From Truthout.org's newsletter today:
Text from the video link:The sources and documents featured in a Truthout report by Jason Leopold demonstrate the very real possibility of a new, bigger disaster at a BP drill site. Experts say that a rupture at the Deepwater Atlantis drill site could be potentially 30 times as catastrophic as the ongoing Deepwater Horizon catastrophe. Our report spread around the Internet and made it to the news desks of one of the most influential news programs on television, "60 Minutes."
"60 Minutes" picked it up yesterday and made it a centerpiece of their show. Whistleblower Ken Abott can be seen talking about this issue about seven minutes into the "60 Minutes" video here.
This week Congress continues its investigation, but Capitol Hill has not heard from the man "60 Minutes" correspondent Scott Pelley met: Mike Williams, one of the last crewmembers to escape the inferno.
He says the destruction of the Deepwater Horizon had been building for weeks in a series of mishaps.
Williams says there was trouble from the start - getting to the oil was taking too long. Williams said they were told it would take 21 days; according to him, it actually took six weeks. With the schedule slipping, Williams says a BP manager ordered a faster pace.
"And he requested to the driller, 'Hey, let's bump it up. Let's bump it up.' And what he was talking about there is he's bumping up the rate of penetration. How fast the drill bit is going down," Williams said.
Williams says going faster caused the bottom of the well to split open, swallowing tools and that drilling fluid called "mud." "We actually got stuck. And we got stuck so bad we had to send tools down into the drill pipe and sever the pipe," Williams explained. That well was abandoned and Deepwater Horizon had to drill a new route to the oil. It cost BP more than two weeks and millions of dollars.
when drilling resumed, Williams says there was an accident on the rig that has not been reported before. He says, four weeks before the explosion, the rig's most vital piece of safety equipment was damaged.
Down near the seabed is the blowout preventer, or BOP. It's used to seal the well shut in order to test the pressure and integrity of the well, and, in case of a blowout, it's the crew's only hope. A key component is a rubber gasket at the top called an "annular," which can close tightly around the drill pipe.
Williams says, during a test, they closed the gasket. But while it was shut tight, a crewman on deck accidentally nudged a joystick, applying hundreds of thousands of pounds of force, and moving 15 feet of drill pipe through the closed blowout preventer. Later, a man monitoring drilling fluid rising to the top made a troubling find.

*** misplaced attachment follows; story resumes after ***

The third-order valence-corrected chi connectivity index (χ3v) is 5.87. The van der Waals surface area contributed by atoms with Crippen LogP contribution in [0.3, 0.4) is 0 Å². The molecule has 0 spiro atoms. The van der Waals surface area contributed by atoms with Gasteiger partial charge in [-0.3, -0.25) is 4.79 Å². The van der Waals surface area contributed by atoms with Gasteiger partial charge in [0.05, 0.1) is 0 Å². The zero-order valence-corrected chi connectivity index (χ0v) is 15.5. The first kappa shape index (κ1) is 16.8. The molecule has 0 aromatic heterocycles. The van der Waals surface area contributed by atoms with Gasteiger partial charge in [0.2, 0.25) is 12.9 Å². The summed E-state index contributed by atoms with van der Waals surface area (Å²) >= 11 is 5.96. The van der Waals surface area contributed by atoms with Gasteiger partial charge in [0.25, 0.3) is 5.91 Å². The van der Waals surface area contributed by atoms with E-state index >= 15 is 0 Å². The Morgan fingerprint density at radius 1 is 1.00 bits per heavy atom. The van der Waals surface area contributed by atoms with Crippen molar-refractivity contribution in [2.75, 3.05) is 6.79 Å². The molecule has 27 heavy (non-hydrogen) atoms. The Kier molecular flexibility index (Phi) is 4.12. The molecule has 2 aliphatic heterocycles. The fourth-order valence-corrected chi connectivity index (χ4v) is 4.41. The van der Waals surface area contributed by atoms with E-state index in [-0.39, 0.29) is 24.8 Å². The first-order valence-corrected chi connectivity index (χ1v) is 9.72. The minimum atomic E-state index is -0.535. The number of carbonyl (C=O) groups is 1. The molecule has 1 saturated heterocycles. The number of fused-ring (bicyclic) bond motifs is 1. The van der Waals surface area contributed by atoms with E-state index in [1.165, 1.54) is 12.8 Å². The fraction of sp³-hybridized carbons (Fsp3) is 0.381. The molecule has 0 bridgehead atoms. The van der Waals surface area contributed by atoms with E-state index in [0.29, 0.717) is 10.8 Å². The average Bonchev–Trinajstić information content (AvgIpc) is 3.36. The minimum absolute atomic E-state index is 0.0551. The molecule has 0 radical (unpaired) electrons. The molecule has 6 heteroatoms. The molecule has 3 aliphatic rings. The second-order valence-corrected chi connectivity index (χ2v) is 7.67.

"He discovered chunks of rubber in the drilling fluid. He thought it was important enough to gather this double handful of chunks of rubber and bring them into the driller shack. I recall asking the supervisor if this was out of the ordinary. And he says, 'Oh, it's no big deal.' And I thought, 'How can it be not a big deal? There's chunks of our seal is now missing,'" Williams told Pelley.
And, Williams says, he knew about another problem with the blowout preventer.
The BOP is operated from the surface by wires connected to two control pods; one is a back-up. Williams says one pod lost some of its function weeks before.
Transocean tells us the BOP was tested by remote control after these incidents and passed. But nearly a mile below, there was no way to know how much damage there was or whether the pod was unreliable.
In the hours before the disaster, Deepwater Horizon's work was nearly done. All that was left was to seal the well closed. The oil would be pumped out by another rig later. Williams says, that during a safety meeting, the manager for the rig owner, Transocean, was explaining how they were going to close the well when the manager from BP interrupted.
"I had the BP company man sitting directly beside me. And he literally perked up and said 'Well my process is different. And I think we're gonna do it this way.' And they kind of lined out how he thought it should go that day. So there was short of a chest-bumping kind of deal. The communication seemed to break down as to who was ultimately in charge," Williams said.
On the day of the accident, several BP managers were on the Deepwater Horizon for a ceremony to congratulate the crew for seven years without an injury.Williams says that, on the bridge, he watched them try to activate emergency systems. "The BOP that was supposed to protect us and keep us from the blowout obviously had failed. And now, the emergency disconnect to get us away from this fuel source has failed. We have no communications to the BOP," he explained.Deepwater Horizon's Blowout, Part 1 - 60 Minutes - CBS NewsThe spill has cost BP about $500 million so far. But consider, in just the first three months this year, BP made profits of $6 billion.
There are plenty of accusations to go around that BP pressed for speed, Halliburton's cement plugs failed, and Transocean damaged the blowout preventer. Through all the red flags, they pressed ahead. It was, after all, the Deepwater Horizon, the world record holder, celebrated as among the safest in the fleet.
"Men lost their lives," survivor Mike Williams told Pelley. "I don't know how else to say it. All the things that they told us could never happen happened."
If this is all true, Halliburton's cement plugs may have failed because of BP's decision to not fill the tube with mud. If this is all true I think BP will be on the hook for a lot more than that $75 million cap if this is determined to be negligence.